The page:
This closest possible proximity in understanding of the primary construction is achieved according to Barker through a special method, which she calls “methodological agnosticism”. I will not comment on the rather freehanded use of the philosophical terms by the Professor of the London School of Economics but will just explain what she seems to mean by that. Barker tells us that in order to understand the problem objectively one has to exclude ALL theological, philosophical, and moral judgments. This approach she calls “value-free social scientific research”14. Any attempt at a moral judgment or any theological comparison of one system with another destroys objectivity and makes the work biased. Thus, the “anti-cult movement” whether it is based on traditional religious values or even on general human moral values, is no more than a mirror reflection of the NRM’s15 while “the logic of [the sociology of religion’s] approach is infinitely superior for producing balanced and accurate accounts of NRMs than that of any of its competitors”16.

Sociologists of religion and their secondary constructions bring peace and harmony to society, while the anticultists’ activity just increases the violence from which even they themselves suffer. The lawyer killed by Aum Shinrikyo or the population of Antelope, Oregon, who were subjected to salmonella poisoning by the Rajneesh cultists, themselves bear the responsibility for the cult violence: if they would have left the NRM alone, they would not have suffered17.

Later on Barker has further developed, adjusted, and modified her scheme of all the groups studying the NRM’s18. The new graph looks like this:


(Cult awareness groups)

Counter Cult Movement

Research oriented groups

(Sociologists of religion)

Human rights watch-dog groups

Cult defender groups

Now the “Anti-cult movement” (or “Cult awareness groups”) is proclaimed different from a “Counter-cult movement”. Again, we encounter a strange word usage. “Anti-“ and “counter-“ mean very much the same. Barker and her colleagues arbitrarily put in the first category mostly parents initiative groups and psychiatrists, while comprise the second one of the caricature image of boring and fanatical theologians, concerned mostly with religious truths. Sociologists of religion are, of course placed in the middle. Then, towards the other end of the spectrum are Human rights watchdog groups, which, suggests Barker, being carried away by their quest for human rights violators, might be slightly off strict objectivity. Still less objective, according to Barker, are the groups created by NRM’s, and financed by them to do PR work for them.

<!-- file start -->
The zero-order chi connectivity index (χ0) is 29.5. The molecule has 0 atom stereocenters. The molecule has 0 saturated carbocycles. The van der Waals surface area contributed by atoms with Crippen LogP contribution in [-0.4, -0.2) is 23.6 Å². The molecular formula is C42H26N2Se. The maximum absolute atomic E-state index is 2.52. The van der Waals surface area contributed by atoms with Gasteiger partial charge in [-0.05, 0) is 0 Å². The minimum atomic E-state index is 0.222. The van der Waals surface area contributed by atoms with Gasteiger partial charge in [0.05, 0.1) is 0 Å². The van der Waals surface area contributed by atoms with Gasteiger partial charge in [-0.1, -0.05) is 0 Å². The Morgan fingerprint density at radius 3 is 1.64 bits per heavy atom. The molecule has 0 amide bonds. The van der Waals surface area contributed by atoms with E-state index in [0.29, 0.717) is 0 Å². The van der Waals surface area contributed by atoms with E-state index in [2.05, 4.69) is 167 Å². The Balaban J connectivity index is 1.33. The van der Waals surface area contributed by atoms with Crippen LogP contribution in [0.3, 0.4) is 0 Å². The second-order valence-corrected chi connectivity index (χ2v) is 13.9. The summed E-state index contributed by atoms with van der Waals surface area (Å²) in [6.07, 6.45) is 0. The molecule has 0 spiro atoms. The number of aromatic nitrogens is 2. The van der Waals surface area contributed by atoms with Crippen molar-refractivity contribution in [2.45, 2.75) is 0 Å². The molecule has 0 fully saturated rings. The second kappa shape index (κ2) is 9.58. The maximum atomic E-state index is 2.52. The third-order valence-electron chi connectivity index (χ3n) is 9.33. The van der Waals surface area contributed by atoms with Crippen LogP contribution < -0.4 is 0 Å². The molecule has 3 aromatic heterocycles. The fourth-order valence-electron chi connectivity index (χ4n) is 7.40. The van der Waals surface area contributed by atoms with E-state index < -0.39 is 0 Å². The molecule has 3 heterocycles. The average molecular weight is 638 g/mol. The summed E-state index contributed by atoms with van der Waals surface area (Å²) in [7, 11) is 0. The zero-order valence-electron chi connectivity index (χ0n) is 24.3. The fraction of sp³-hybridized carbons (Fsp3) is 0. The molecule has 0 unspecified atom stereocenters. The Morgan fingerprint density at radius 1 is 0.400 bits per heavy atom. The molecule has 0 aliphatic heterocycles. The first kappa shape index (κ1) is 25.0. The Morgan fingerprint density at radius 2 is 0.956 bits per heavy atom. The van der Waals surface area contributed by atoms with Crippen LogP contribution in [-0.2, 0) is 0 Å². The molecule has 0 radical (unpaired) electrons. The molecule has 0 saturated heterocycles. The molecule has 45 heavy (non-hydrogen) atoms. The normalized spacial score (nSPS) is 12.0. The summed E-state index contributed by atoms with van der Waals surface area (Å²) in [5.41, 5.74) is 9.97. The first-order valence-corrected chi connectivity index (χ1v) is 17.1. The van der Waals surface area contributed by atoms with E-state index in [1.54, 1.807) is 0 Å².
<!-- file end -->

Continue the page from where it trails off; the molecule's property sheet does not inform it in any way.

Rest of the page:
So again, we see the same intention: Barker on one hand tries to divide the anti-cult forces between themselves (and thus to conquer). On the other hand, she is ready to admit that some pro-NRM groups might be unobjective (she calls them cult-defenders), and by doing it, separates them from herself and her colleagues whom she places in the middle, thus once again stressing their impeccable objectivity and impartiality.

Describing her methodology Barker readily admits that in order to create a full and balanced picture of the researched phenomenon, one must exclude a number of details, which are “not important” and “not characteristic”. She even cites the experience from her far off youth when she tried to make her living as an actress. Then she learned that to act a character who is, for example, a bore, the actor does not have to act boringly – or all the spectators will be bored to death. The professional actor has to chose and depict just a few characteristic details of a boring person so that everyone would recognize the main traits of the character. The rest of the real life behavior of the real bore must be excluded.

What does Barker propose to exclude for a scientific study on “NRM-s”?

It is something, which she calls “atrocity tales”, i. e. data about crimes committed by the cults and their members, and, in fact, any negative information about cults. Moreover, the scholar must not use former cult members as a source of information about cults because their information is clearly not objective. To ask an “apostate” about the organization he has left is the same as to ask a divorced spouse about the institution of marriage, – claims Barker. In fact, saying this she acts like a con artist swapping one card with another. One does not usually ask the divorcee about the institution of marriage in general, but nobody except him or her can provide the necessary information as to why his or her marriage came to ruin. Just the same, we ask former cult members first of all not about their opinion on religion in general but about their own unique experience.

She goes on and on, and the list of what has do be excluded in order to paint a truly objective picture gets rather terribly long. Only the sociologists of religion, according to Professor Barker can do this difficult but necessary task.

The professor of London School of Economics does not economize on exalted words about her and her colleagues sharing her ideas. In spite of her “methodological agnosticism” she is sure that “we ourselves must be the best placed to know the truth” 19, and that those sociologists of religion, who realize their special calling, abiding in the highest realms in sad but proud solitude, criticized by many and understood by a few, must carry their lofty duty according to the meta-values which are grasped by them alone.

Professor Barker likes this idea so much that she has described this pompous image several times at the Aarhus conference on Dec. 3. 1999. Unfortunately she was not able even once to answer a simple question of Professor Aagaard and to explain what these meta-values are and how they are different from regular human values and moral norms.